15. Develop a specialty: If you want to stand out, it pays to be an expert on something that you’re passionate about.
16. If you can’t afford to travel, write about new activities in your local area. Become a travel expert on your own city. Does it have any unusual landmarks, remarkable museums or attractions? How about festivals?
17. Don’t give up. Successful writers stuck it out, writing and learning as they went along.
18. Show. Don’t tell: Lose the adverbs and flowery descriptions. Choose the perfect verb instead.
19. End with a punch or at least ensure the ending captures the point of the story. Don’t you dare say you can’t wait to return to wherever you went. Arghhhhhhhhhh! It’s been done to death.
20. When your piece is finished, read it out loud. Seriously. You’ll surprise yourself. It’s also a great way to find your “voice”.
VIP – We DO NOT commission freelance writers to partake of famils.
DO NOT pitch us on stories you haven’t yet written on locations you haven’t yet visited!
- Most feature articles are between 800 to 1200 words long, and must be accompanied by a separate, detailed fact box.
- Like many travel magazines, we are regularly inundated with travel stories and destination pitches.
- Thus, in order to be considered, your articles require authentic observational copy that imparts great story-telling. You need to be able to hook us, and our readers, in from the first paragraph!
- Stories should be well researched and well crafted, with an unusual angle that sets you apart from other writers who might have travelled with the same operator or been to the same destination. Our feature stories are almost always written in the first person and should be based on the author’s recent trip experience.
- Accepted copy can be a mixture of: historically significant, amusing, colourful and quirky, with possible quotations from unique people you might have met.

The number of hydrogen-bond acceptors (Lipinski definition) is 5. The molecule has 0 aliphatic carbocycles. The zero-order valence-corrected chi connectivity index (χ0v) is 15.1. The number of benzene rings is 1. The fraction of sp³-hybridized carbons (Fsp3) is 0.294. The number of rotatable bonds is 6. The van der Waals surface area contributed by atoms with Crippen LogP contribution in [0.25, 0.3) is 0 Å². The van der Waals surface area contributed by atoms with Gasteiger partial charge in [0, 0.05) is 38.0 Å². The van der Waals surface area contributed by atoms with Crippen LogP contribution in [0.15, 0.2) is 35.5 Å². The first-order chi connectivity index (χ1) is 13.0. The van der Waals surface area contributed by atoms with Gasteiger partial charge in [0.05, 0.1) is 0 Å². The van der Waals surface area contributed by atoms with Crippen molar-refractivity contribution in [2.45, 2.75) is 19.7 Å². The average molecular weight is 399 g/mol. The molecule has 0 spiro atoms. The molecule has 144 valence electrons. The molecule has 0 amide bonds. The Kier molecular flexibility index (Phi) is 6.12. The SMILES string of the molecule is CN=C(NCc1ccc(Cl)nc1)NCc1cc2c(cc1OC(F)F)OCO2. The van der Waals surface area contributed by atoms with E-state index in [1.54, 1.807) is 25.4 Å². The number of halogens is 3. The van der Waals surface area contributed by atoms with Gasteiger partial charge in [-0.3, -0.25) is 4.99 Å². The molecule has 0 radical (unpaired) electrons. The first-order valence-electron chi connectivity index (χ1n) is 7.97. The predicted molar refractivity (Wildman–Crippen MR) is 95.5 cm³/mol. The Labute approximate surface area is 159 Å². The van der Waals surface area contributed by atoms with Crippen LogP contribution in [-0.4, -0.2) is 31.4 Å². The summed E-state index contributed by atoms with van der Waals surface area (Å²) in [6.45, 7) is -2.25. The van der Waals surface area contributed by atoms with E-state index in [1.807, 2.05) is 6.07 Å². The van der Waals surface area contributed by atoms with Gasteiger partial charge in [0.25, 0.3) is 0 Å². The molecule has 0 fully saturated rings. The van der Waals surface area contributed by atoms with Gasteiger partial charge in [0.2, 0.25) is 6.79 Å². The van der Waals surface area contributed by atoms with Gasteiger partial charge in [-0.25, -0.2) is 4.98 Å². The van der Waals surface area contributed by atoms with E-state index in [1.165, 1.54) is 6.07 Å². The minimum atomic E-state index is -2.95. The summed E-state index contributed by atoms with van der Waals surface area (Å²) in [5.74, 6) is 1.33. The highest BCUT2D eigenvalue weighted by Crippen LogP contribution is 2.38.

- Our savvy readers expect to experience a strong sense of a particular destination/city or the particular traits of an adventure trip whether it be hiking, rafting, on safari, during a voyage or road excursion.
- It should also include the character and outline of attractions/accommodation enroute that you visited.
Ultimately your story should inspire our readers to want to emulate the journey at some future point in time.
Rights and payments
- We require first time rights to unpublished articles in New Zealand and Australia.
- We offer a strict payment policy of a flat fee of NZ$500 (+ GST if applicable) per story for all our previously published contributors. This fee reduces to NZ$300(+GST if applicable) per story for unpublished writers.
- This fee should include a small selection of approximately TEN good quality, high res images.
- Payment is always on the 20th of month following publication. (Note international transfers may take an extra day or so to clear). Your invoice may state “7 days” etc, but we pay as above!
- We prefer to pay international writers via PayPal. If you have an account, please indicate this on your invoice. If you don’t have an account, we strongly urge you to set one up to avoid unnecessary bank charges for international money transfers.
- Copyright will remain with you, but we do have right of proofing.
Order of process
- Please submit all pitches via email to Shane Boocock.
- Pitches should be submitted via email – if you are pitching us for the first time, please include a short bio of where you are based, who you have written for, awards won etc.
- At the same time, submit a bullet-point list of completed articles that you would like us to consider, preferrably including the first paragraph or two.
- Furthermore, include one or two samples of work so that we can assess your writing style and content.
- If yours is the type of story/angle we like, then we will ask to see the full story along with sample images.
- NB: We stress again – we do NOT commission any freelance writers to go on assignments/famils!